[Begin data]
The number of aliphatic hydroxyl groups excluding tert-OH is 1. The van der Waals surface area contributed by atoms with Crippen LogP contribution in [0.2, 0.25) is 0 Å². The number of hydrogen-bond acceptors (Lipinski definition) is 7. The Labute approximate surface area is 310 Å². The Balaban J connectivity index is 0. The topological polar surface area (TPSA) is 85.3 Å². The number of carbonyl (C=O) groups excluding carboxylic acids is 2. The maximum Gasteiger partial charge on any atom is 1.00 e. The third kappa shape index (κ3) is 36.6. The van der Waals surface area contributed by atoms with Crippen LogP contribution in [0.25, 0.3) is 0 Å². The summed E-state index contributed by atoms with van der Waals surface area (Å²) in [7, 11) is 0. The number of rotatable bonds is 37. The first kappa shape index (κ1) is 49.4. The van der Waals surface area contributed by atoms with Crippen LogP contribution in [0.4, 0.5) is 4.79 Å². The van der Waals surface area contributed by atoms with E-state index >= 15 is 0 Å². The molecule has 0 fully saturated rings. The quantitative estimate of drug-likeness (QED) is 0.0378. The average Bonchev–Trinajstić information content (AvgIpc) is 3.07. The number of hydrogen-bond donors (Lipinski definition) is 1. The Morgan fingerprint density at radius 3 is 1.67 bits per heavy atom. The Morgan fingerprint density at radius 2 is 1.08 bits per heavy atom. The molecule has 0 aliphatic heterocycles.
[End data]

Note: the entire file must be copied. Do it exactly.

The number of aliphatic hydroxyl groups excluding tert-OH is 1. The van der Waals surface area contributed by atoms with Crippen LogP contribution in [0.2, 0.25) is 0 Å². The number of hydrogen-bond acceptors (Lipinski definition) is 7. The Labute approximate surface area is 310 Å². The Balaban J connectivity index is 0. The topological polar surface area (TPSA) is 85.3 Å². The number of carbonyl (C=O) groups excluding carboxylic acids is 2. The maximum Gasteiger partial charge on any atom is 1.00 e. The third kappa shape index (κ3) is 36.6. The van der Waals surface area contributed by atoms with Crippen LogP contribution in [0.25, 0.3) is 0 Å². The summed E-state index contributed by atoms with van der Waals surface area (Å²) in [7, 11) is 0. The number of rotatable bonds is 37. The first kappa shape index (κ1) is 49.4. The van der Waals surface area contributed by atoms with Crippen LogP contribution in [0.4, 0.5) is 4.79 Å². The van der Waals surface area contributed by atoms with E-state index >= 15 is 0 Å². The molecule has 0 fully saturated rings. The quantitative estimate of drug-likeness (QED) is 0.0378. The average Bonchev–Trinajstić information content (AvgIpc) is 3.07. The number of hydrogen-bond donors (Lipinski definition) is 1. The Morgan fingerprint density at radius 3 is 1.67 bits per heavy atom. The Morgan fingerprint density at radius 2 is 1.08 bits per heavy atom. The molecule has 0 aliphatic heterocycles.